I just watched "Vengeance on Varos." For those of you keeping score at home, this would be my first foray into the Colin Baker era of "Doctor Who." I really wasn't sure where to start with the Sixth Doctor, only that I didn't want to start with "The Twin Dilemma" (curse you, internet people telling me how awful it is - and I still don't even know for myself).
As you probably are aware (and if you're not, I don't mind repeating myself) Peter Davison is my favorite of the Classic Doctors. I completely fell in love with the stories from that era and his portrayal of the Doctor is just wonderful and I love the companions. Not to say that era is without its problems (I'm pretending the Myrka never existed), but it was just a fantastic run of television. The fact that Peter Davison continues to be involved with the franchise and the fans completely endears him to me and there was much jealousy in my heart towards the Gallifrey 22 attendees who got to meet him in person (I can't wait until BBC America gets to his run in "Law and Order: UK" - and I don't even think they've started filming the new series yet).
Anyway, I've had a hard time coming to terms with the events at the end of "The Caves of Androzani." After I finished it, I had to leave the house and go for a walk to calm down because I was so upset that the Doctor had regenerated and that it happened the way it happened (yes, I know it originally aired 27 years ago - STOP JUDGING ME!) I mean, don't get me wrong, it was the most brilliant piece of storytelling and they did a fantastic job with it - but I don't particularly like endings. Especially when it means there are no more episodes of my favorite, favorite Doctor (since David Tennant and Matt Smith are still duking it out in my head for which of those two I like the best, Peter Davison has been given the top spot in my book. Sorry, guys).
So, instead of forging ahead into the Sixth Doctor's reign, I've been dragging my feet and listening to Big Finish's audio dramas (THANK THE GOOD LORD ABOVE FOR BIG FINISH) and rewatching the new series and watching episodes with Jon Pertwee and Tom Baker (both of whom are very good). But, I've finally come to the conclusion that I must experience all of the eras of Doctor Who at some point in order to fully understand and appreciate this show. Even if it means moving on to the Doctor that replaced my favorite (is this how the exceedingly rabid David Tennant fangirls felt when Matt Smith took over? I mean, I love David Tennant's Doctor - but I love Matt Smith's Doctor as well).
So, I watched "Vengeance on Varos" - it came as a recommendation from the Doctor Who LiveJournal community, that's why I picked it. And - just after one Sixth Doctor story, this is my report:
HOLY. CRAP. How in the WORLD could two back-to-back incarnations of the Doctor be so different? I mean - I mean - just - that - and the - thing is - I can't - and - and - *dies*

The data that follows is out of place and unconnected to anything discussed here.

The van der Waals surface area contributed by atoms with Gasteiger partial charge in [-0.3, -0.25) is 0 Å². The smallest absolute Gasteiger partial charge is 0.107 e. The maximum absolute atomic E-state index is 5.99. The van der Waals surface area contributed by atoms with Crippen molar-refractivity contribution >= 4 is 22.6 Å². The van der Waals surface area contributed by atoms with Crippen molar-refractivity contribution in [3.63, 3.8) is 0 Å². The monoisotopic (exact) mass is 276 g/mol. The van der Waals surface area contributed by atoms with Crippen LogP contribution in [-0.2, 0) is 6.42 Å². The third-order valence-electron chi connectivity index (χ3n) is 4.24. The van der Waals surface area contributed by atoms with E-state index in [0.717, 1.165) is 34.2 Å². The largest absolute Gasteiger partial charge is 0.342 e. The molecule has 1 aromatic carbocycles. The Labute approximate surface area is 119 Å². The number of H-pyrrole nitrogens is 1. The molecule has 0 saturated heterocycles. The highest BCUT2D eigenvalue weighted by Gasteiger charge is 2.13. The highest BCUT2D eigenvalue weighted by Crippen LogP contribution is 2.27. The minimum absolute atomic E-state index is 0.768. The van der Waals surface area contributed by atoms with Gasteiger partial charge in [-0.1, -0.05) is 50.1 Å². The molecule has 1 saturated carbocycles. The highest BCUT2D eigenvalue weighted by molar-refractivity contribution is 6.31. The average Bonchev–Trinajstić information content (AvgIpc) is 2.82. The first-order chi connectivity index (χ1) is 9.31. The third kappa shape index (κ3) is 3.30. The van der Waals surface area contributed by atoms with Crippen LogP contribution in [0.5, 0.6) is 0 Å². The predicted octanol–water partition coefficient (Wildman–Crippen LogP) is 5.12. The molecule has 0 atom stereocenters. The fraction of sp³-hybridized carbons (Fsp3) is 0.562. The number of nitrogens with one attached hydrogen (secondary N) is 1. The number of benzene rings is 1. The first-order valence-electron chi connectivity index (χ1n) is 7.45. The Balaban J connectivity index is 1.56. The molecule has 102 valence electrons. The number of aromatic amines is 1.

Okay - that was my knee-jerk reaction. These are my coherent and civilized thoughts:
"Varos" was actually a decent story. The effects were pretty good too, considering the time it was made and on what kind of budget ('course, I usually don't care much about special effects - if the writing is good then effect don't really matter. I'm probably the only person who thinks so, though). But it was so, so different to what I've come to expect from the Classic series that it threw me completely for a loop. Even the Doctor was so much changed from his previous incarnation. I mean, Nine and Ten were very different. Same with the switch from Ten to Eleven and Two to Three and Four to Five... but Five to Six... the change is really jarring and not in a good way. I really don't know how I feel about all this. It might just take some getting used to, honestly. There are moments when Six is very likable (the first scenes of the Doctor and Peri in the TARDIS are actually pretty funny. And I don't see what the big deal is about the acid bath scene - the Doctor never even touched the guy).
I realize that there were plenty of shenanigans going on in the executive offices of the BBC at this point in the show's history and sometimes the stories felt like they had too many cooks adding to the soup. Sort of like what happened with Spider-Man 3 - everybody wanted everything all at once, but once they got it, everything sucked and they had to resort to a Broadway musical (which I hear is not doing so well).
However, I will reserve my own judgment until I've seen more of Colin Baker as the Doctor. He may not end up being my favorite, but I really hate taking other people's opinions as Gospel Truth before I've had an opportunity to work it out for myself. I know that totally contradicts my opening statement about "The Twin Dilemma," but I still manage to sleep at night. Case in point: I actually liked the Dalek two-parter in Series 3 before I found out that the majority of fandom hated it. Even after hearing everyone else moan and complain about it, I still like it (haters may please familiarize themselves with the left-hand exit procedure).